As you reach the place you will begin to speak from, stand grounded and centred with the weight of both feet planted firmly on the floor.
At this point most speakers begin to speak before they have even completely stood still.
Resist this temptation
Look at your audience first, pause, take in a breath and smile.
If you have a flip chart show them that you own it.
Touch it or even move it to a place that suits you (even if it’s just a couple of inches to one side).
If you have a table or desk with materials on it feel free to take a moment to adjust them.
If you are using a monitor or projector screen don’t be afraid to touch and own that too.
Move with purpose and meaning.
Make good eye contact, even with people at the back of the room.
Make your impact
Tell them a story
When I’m running leadership seminars and I want to talk about the need for change in leadership style I begin with a story.
30 years ago, my brother and I were queueing for a ride at Disney and noticed a man in front of us with a small suitcase. We laughed about how he would never be able to get something so big on the ride. Wondering why on earth he was taking it on in the first place we soon realised it wasn’t a suitcase at all.
It was a mobile phone!
That’s how they made mobile phones 30 years ago; there was nothing mobile or portable about them at all.’
Then I pull my iPhone out of my pocket.
We open a discussion start about how the world has changed over the last 30 years.
What could happen over the next 30 from a leadership perspective?
Share a powerful quote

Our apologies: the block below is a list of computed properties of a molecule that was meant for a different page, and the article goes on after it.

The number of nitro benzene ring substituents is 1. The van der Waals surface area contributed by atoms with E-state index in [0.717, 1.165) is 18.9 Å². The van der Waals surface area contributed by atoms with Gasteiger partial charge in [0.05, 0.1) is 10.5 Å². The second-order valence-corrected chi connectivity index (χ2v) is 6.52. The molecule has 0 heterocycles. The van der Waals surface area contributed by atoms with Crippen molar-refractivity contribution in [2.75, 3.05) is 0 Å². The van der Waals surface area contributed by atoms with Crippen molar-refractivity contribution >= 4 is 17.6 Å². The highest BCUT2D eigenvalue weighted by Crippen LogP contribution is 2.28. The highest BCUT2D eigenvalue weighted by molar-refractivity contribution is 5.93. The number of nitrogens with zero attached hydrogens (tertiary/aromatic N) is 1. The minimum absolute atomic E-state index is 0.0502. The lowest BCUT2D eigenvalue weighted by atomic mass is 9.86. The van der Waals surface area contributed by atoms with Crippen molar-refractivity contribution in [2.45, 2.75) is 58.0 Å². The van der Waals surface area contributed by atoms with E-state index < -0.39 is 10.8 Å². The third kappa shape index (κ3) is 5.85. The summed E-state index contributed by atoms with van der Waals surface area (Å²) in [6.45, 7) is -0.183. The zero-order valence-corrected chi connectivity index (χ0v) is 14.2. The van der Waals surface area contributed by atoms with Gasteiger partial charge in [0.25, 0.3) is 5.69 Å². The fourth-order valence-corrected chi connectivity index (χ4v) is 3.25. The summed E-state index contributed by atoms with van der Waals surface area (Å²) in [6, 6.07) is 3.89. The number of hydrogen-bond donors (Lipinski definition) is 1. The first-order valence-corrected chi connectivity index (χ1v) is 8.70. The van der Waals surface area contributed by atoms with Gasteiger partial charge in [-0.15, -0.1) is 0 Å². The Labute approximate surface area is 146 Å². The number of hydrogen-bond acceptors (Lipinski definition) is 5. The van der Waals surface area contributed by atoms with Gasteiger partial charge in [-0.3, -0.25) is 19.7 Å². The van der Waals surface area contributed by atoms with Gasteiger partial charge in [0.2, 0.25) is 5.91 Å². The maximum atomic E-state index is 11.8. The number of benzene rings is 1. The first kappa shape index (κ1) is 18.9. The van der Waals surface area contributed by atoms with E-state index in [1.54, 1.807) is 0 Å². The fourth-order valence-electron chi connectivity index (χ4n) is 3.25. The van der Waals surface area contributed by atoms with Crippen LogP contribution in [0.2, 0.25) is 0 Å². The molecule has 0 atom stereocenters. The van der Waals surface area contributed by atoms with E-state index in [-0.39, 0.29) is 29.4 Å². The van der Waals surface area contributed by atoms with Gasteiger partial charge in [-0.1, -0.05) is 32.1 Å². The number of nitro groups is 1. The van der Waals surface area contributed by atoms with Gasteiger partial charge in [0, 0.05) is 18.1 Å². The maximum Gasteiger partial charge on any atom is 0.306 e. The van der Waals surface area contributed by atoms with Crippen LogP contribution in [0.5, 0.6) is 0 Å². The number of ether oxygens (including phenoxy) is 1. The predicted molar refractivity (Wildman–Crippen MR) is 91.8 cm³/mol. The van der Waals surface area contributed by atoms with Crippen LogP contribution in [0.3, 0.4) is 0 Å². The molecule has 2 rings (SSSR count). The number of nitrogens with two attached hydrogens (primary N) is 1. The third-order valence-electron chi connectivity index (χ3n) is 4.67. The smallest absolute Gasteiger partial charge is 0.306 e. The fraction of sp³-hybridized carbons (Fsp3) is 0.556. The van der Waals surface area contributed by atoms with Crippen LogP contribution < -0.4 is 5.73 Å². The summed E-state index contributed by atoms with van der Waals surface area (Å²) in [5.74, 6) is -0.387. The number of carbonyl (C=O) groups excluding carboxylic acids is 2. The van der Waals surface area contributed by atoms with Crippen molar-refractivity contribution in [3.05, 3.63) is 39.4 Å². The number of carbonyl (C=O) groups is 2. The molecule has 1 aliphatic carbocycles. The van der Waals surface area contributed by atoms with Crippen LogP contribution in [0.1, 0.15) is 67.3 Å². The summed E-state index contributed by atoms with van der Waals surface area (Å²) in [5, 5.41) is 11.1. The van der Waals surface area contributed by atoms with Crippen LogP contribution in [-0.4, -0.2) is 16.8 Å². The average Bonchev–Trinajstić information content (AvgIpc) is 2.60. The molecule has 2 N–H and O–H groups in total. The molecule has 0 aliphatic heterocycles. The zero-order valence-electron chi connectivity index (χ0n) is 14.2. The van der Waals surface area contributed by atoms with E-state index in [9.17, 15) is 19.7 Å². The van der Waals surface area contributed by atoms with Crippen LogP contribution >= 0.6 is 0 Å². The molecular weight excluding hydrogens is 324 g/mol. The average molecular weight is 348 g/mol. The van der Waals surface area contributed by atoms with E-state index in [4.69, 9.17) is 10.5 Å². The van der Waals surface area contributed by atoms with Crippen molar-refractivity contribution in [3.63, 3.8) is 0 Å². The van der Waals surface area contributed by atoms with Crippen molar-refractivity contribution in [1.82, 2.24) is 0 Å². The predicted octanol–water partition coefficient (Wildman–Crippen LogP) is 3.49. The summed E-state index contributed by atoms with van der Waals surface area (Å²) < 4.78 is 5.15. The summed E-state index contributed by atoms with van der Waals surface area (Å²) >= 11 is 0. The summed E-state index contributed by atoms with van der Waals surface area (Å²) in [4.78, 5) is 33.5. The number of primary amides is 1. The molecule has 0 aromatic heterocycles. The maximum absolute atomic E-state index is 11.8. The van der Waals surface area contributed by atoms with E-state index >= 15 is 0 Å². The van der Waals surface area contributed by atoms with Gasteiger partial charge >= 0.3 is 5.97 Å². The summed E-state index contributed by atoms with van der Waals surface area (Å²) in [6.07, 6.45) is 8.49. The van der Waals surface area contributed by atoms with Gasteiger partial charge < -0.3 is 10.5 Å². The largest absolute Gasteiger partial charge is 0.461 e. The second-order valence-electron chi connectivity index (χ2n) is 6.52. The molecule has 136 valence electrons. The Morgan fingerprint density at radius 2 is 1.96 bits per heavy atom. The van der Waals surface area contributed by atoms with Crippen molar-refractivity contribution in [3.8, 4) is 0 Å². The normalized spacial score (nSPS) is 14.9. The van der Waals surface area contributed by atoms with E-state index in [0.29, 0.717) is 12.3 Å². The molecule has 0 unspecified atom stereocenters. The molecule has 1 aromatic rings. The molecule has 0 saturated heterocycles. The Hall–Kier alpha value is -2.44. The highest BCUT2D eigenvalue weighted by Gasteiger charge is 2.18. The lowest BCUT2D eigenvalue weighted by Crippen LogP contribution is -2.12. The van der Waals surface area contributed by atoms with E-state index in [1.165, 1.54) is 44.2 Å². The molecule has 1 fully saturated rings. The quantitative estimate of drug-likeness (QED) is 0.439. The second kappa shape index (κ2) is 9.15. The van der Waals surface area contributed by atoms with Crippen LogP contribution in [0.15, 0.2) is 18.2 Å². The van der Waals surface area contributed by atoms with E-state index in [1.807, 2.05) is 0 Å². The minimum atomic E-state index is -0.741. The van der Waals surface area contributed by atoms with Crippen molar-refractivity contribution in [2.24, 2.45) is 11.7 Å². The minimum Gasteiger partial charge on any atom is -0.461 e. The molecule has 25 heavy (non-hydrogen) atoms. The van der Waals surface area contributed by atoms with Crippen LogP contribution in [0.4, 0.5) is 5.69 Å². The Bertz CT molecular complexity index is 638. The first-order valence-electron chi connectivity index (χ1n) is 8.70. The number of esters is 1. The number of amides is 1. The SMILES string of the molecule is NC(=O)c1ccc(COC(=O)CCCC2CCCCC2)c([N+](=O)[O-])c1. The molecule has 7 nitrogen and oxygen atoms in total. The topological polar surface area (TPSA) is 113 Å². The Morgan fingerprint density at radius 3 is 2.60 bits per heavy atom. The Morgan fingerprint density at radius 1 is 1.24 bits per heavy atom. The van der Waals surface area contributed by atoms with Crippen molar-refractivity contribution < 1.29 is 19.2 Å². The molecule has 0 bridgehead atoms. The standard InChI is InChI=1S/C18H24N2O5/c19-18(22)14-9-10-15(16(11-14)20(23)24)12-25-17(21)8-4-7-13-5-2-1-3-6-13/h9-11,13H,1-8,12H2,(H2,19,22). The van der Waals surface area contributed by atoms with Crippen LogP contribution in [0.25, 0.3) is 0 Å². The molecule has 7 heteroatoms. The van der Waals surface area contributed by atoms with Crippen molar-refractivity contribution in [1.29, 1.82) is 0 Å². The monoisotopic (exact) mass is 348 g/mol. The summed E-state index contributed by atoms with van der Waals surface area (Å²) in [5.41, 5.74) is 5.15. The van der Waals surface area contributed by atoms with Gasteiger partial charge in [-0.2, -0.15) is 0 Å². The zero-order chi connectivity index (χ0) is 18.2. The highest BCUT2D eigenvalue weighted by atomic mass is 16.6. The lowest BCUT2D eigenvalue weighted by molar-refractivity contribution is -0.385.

It doesn’t have to be a famous one.
When I find myself speaking about vision, I often open with a quote an old boss of mine.
When I first stepped onto the management ladder many moons ago, he said:
“The only people who need to be motivated are the people who can’t see a future”
I then go on to explain the impact it had (another story) and its relevance to my presentation.
Use a prop
Asking for significant sums of money to acquire a rather expensive piece of new software I decided to start a presentation differently.
I wheeled in hundredsof paper copies of customer complaint letters into the meeting room on catering trollies.
That was the reason we needed the new software,
It certainly got my audienc’s attention.
I once opened a conferences saying,
“This business is hemorrhaging 200,000 sales a year to our competitors. In 5 years none of us will be here, we won’t have a business”
It was a harsh way to start a presentation but I got my audience’s full attention.
‘You only get one chance to make a first impression’
It’s critically important to consider this before you start a presentation.
Those first few moments will not only influence whether your audience take a liking to you, but whether they make the effort to listen to what else you have to say.
Wouldn’t it be great if we get them all at ‘hello’?
If you’d like to learn how to start a presentation with impact:
– Book yourself onto a powerful public speaking course.
– Invest in some really good one to one public speaking coaching.
– Get yourself some excellent presentation training